I relax mentally by spending time gardening. To anyone else, my gardening activity looks to be the opposite of relaxation. I’ll spend half a day weeding, digging, lopping and cutting, engaged in what – to all intents and purposes – appears to be hard labour. I have always been of the view that complete physical and mental relaxation in the garden can only be achieved by having at least two gardeners and an inability to distinguish weeds from plants. My gardening does, however, get close to complete relaxation in the winter months. Outside in the cold sunshine, cocooned in multiple thermal layers, I’m able to immerse myself in garden maintenance, knowing that the garden won’t fight back; anything cut stays cut until spring, and doesn’t grow again as soon as my back’s turned. And to further enhance this mental relaxation whilst gardening, there is the additional pleasure of listening to long unabridged audiobooks on headphones, whilst sitting weeding.

But even when I’m engaged in physical activity to relax mentally, or mental activity to relax physically, that eternal to-do list, and the tyranny of cyber-communication, still looms in my peripheral awareness. And this is where music comes in – the activity that distracts and relaxes me from life’s to-do list, and which has become more important with age. I’ve always enjoyed listening to music but it’s the performance of music that has now become my focus. 

I should stress that I do not regard myself as a good musician. But, with practice, rehearsal and playing with the right people in a band, the total can be much greater than the sum of the parts, and I feel my level of playing is lifted higher when playing with others. I currently play in two bands, each playing completely different styles of music. One is a ten piece which plays R&B, soul, Motown and vintage pop, in which I play tenor and alto saxophone. The other is a five piece playing folk and roots oriented music, in which I play electric bass, guitar and penny whistle. In addition to individual practice and joint rehearsals, I also have to write my arrangements, which for me is quite a time consuming but a completely absorbing activity. Lastly I have to get performance fit, because my musical activities are physically very demanding. The instruments I play are quite heavy (and seemingly get heavier each year), and standing playing for two hours, concentrating on playing all the right notes in all the right order, is both physically and mentally challenging.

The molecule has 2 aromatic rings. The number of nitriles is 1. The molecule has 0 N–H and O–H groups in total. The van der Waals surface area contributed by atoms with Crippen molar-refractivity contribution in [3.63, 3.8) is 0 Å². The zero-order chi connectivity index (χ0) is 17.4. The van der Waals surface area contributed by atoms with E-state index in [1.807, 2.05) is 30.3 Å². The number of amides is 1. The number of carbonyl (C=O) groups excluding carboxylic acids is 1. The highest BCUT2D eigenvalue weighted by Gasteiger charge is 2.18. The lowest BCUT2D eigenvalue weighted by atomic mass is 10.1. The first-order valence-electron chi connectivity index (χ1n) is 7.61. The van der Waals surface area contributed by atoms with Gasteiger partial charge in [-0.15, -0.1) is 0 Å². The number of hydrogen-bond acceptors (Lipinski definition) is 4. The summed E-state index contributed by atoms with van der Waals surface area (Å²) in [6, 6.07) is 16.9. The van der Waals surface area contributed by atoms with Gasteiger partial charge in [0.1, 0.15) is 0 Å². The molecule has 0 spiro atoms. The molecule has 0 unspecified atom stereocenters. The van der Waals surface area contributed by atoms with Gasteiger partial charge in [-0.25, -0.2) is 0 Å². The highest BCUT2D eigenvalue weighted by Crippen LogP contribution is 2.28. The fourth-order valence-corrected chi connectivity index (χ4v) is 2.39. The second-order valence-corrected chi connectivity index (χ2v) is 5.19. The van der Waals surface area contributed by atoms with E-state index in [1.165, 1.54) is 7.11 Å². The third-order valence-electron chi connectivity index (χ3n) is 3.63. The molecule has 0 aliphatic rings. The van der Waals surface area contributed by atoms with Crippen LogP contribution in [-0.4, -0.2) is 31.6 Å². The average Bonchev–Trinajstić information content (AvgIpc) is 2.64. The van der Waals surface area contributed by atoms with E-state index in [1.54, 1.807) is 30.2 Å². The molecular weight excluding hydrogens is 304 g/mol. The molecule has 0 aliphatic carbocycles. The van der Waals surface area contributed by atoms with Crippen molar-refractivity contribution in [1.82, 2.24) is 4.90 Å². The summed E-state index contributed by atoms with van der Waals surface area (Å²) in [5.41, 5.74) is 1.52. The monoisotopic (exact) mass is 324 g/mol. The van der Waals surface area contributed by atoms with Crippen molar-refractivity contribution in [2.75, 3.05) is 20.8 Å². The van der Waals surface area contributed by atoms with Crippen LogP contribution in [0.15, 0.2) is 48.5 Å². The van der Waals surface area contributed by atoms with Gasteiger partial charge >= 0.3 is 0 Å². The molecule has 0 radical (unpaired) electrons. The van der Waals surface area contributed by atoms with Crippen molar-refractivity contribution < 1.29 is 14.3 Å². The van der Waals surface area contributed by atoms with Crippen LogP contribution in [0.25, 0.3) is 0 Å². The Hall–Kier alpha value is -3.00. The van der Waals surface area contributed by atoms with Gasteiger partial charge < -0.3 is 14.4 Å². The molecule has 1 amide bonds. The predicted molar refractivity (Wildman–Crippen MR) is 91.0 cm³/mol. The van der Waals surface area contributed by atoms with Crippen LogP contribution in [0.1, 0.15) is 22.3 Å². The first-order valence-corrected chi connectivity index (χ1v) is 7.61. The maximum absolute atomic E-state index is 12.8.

This is hard enough for a rehearsal but when it is a gig, it’s at a different level. It’s late on a Saturday night and I’m backstage, dressed in my performance clothes, thinking that it’s way past my normal bedtime. Everyone is psyched up and reminding each other to switch on their wireless headsets. At the appropriate signal I make my way onto the darkened stage to my instruments and microphones and hear the quiet hum of the full PA system and sense the crowd in the darkened room. The spotlights come on and I feel the wall of heat from the lamps as we are illuminated. Silence for five seconds and then one . . . two . . . one two three four . . . and the music blasts out and I feel the adrenalin surge and the mojo working its magic.

Then time speeds up and suddenly the last encore has ended, we’ve taken our bows, and we’re backstage. I quickly pack my instruments away, aware that my clothes are sweat-soaked from the heat on stage the energy of the performance. I load my gear into the car and drive home in the early morning along empty roads, feeling the adrenalin slowly ebbing away. And when I’m home, how do I then relax? I lie down and sleep before my eyes even close.